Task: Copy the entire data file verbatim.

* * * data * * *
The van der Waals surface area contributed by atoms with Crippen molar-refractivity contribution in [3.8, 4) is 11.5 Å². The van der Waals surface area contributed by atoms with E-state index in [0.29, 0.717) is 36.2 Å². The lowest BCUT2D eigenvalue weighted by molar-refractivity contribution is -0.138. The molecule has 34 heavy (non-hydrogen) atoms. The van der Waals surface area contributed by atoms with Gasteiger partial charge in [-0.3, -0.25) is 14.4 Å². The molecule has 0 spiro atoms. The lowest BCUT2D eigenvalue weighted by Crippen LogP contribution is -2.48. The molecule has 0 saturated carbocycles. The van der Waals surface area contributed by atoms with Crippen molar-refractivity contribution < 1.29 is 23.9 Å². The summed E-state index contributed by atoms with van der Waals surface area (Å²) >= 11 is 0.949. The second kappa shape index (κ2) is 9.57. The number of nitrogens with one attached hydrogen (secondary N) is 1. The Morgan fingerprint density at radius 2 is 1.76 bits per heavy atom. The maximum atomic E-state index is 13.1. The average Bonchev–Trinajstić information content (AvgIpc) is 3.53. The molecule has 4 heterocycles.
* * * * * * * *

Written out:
The van der Waals surface area contributed by atoms with Crippen molar-refractivity contribution in [3.8, 4) is 11.5 Å². The van der Waals surface area contributed by atoms with E-state index in [0.29, 0.717) is 36.2 Å². The lowest BCUT2D eigenvalue weighted by molar-refractivity contribution is -0.138. The molecule has 34 heavy (non-hydrogen) atoms. The van der Waals surface area contributed by atoms with Gasteiger partial charge in [-0.3, -0.25) is 14.4 Å². The molecule has 0 spiro atoms. The lowest BCUT2D eigenvalue weighted by Crippen LogP contribution is -2.48. The molecule has 0 saturated carbocycles. The van der Waals surface area contributed by atoms with Crippen molar-refractivity contribution < 1.29 is 23.9 Å². The summed E-state index contributed by atoms with van der Waals surface area (Å²) >= 11 is 0.949. The second kappa shape index (κ2) is 9.57. The number of nitrogens with one attached hydrogen (secondary N) is 1. The Morgan fingerprint density at radius 2 is 1.76 bits per heavy atom. The maximum atomic E-state index is 13.1. The average Bonchev–Trinajstić information content (AvgIpc) is 3.53. The molecule has 4 heterocycles.